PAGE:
As far as the three-fold aspect, let’s start with the physical part of the disease, which is actually quite literal. This is when the alcoholic physically ingests alcohol. The body then, in turn, physically starts to crave it. It now becomes a physical addiction, a compulsion. Most people, even alcoholics, when they have a hangover they ride it out, however, most alcoholics do not;some will have a little of the hair of the dog, as they say. Some alcoholics will even reach a point that when after they finish vomiting, from drinking too much, they will continue to drink. If you touch a hot stove and get burned, do you touch it again? The body ends up craving the alcohol, the sugars that are in the alcohol, and needs to have it. The body will also build up a tolerance to alcohol and more is now needed to sate the craving. Alcoholics, when faced with the dilemma of no alcohol, will drink whatever is available such as cough syrup, mouthwash, grain alcohol or anything else that would give them a quick buzz or quell their cravings. I heard of one guy who was once hooked on the nitrous oxide found in aerosol whipped cream topping (you know, whip cream in a can.) He was pulled over by the police one night and had a back seat full of “empties.”Try explaining that one.
Next is the mental obsession. This is the mentally craving of alcohol. The alcoholic ends up chasing the drink. It becomes an obsession and they think about alcohol, a lot, and how,how much, and when and wherethey can get it. Take a walk inside an alcoholic's mind for a minute. It can start out slowly or you can be off to the races from the very beginning. For example; some people in their teen years drink only on the weekends and then they can’t wait for the weekends. At some point they start drinking on Thursday nights to get “primed for the weekend.” Then when they get out of the constraints of school or have more independence they drink any night, sometimes every night. This is not to say that all alcohols drink every day. Some do, some don’t. Some are daily drinkers and some are binge drinkers, it all depends on how they control their drinking, and once you have to put controls on your drinking, you have lost control.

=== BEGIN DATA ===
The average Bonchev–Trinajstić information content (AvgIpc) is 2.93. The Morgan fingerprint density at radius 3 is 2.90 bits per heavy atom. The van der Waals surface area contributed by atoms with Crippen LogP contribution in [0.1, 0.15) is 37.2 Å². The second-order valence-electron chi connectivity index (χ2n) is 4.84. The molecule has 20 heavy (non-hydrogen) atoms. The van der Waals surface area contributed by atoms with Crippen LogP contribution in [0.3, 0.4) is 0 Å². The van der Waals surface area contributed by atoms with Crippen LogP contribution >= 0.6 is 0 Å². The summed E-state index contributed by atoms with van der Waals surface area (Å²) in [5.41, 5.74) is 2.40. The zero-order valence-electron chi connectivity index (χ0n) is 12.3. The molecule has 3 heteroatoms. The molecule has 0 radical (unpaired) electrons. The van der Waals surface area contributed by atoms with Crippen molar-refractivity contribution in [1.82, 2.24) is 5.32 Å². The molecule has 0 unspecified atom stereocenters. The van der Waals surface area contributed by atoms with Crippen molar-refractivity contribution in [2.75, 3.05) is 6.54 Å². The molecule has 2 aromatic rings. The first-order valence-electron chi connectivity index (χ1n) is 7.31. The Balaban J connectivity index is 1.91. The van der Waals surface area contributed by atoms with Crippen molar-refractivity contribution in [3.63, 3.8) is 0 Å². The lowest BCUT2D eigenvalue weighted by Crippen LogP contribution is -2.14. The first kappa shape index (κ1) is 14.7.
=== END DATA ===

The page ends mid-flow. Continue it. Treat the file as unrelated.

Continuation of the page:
Now comes the spiritual part and not spiritual in the sense of religion, although it can, but as in the loss of their God, the loss of their spirit, the loss of their values, or all three. They lose the values that had been instilled into them as a child or a young adult; like, the seven deadly sins or simply, the laws of the land. It can be as simple as never taking a drink in the morning, and then drinking in the morning. It might be that they never thought that they would steal, or even the ultimate, killing someone, whether voluntary or involuntary, and then the unthinkable happens. The end is always the same though, that’ll never happen to me. Then it does. Now I’m not saying that every time an alcoholic drinks he gets in trouble, but it is safe to say that most of the time when an alcoholic gets in trouble, they had been drinking.
There are many routes that the alcoholic will eventually take; they may get incarcerated at one of many institutions out there, such as jails or mental hospitals. They may end up in a cemetery, not dying in a blaze of glory, put usually in a car accident or in pool of vomit, or they will end up living among us; the walking dead, helpless and hopeless. Living a miserable life, hand to mouth, and it will be a drink or a drug in their hand.
However, if they make the conscious decision or are blessed by the grace of God, Allah, Buddha, or whomever, and quit drinking, they should follow some steps to recover, but they should always remember that they will never be perfect. Progress should be what one strives for. Some alcoholics stop drinking on their own and some of them might stay sober and maybe some of them will live a good life; but, for most alcoholics a twelve step program is the only way to truly get the most out of life. There are no guarantees, but the chances are better than not. In the end, to have a life second to none, you need only to admit that you are an alcoholic and that your life has become unmanageable, that you are powerless over alcohol and that a power greater than yourself can restore you to sanity.